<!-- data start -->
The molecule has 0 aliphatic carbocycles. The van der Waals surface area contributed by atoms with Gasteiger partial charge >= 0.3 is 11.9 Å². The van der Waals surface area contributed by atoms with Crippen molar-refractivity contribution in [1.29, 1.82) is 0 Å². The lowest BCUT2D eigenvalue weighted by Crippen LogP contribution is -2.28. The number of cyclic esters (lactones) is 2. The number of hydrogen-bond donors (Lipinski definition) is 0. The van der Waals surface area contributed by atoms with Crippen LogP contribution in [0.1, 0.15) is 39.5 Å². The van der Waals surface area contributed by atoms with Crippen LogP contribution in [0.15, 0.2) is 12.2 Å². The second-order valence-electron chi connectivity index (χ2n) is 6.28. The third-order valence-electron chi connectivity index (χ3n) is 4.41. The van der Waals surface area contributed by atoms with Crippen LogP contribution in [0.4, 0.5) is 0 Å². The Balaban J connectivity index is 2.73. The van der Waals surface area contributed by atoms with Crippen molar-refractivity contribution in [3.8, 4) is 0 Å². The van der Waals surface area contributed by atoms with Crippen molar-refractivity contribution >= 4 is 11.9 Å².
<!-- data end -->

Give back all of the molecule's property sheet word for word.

The molecule has 0 aliphatic carbocycles. The van der Waals surface area contributed by atoms with Gasteiger partial charge >= 0.3 is 11.9 Å². The van der Waals surface area contributed by atoms with Crippen molar-refractivity contribution in [1.29, 1.82) is 0 Å². The lowest BCUT2D eigenvalue weighted by Crippen LogP contribution is -2.28. The number of cyclic esters (lactones) is 2. The number of hydrogen-bond donors (Lipinski definition) is 0. The van der Waals surface area contributed by atoms with Crippen LogP contribution in [0.1, 0.15) is 39.5 Å². The van der Waals surface area contributed by atoms with Crippen LogP contribution in [0.15, 0.2) is 12.2 Å². The second-order valence-electron chi connectivity index (χ2n) is 6.28. The third-order valence-electron chi connectivity index (χ3n) is 4.41. The van der Waals surface area contributed by atoms with Crippen LogP contribution in [0.4, 0.5) is 0 Å². The Balaban J connectivity index is 2.73. The van der Waals surface area contributed by atoms with Crippen molar-refractivity contribution in [3.8, 4) is 0 Å². The van der Waals surface area contributed by atoms with Crippen molar-refractivity contribution >= 4 is 11.9 Å².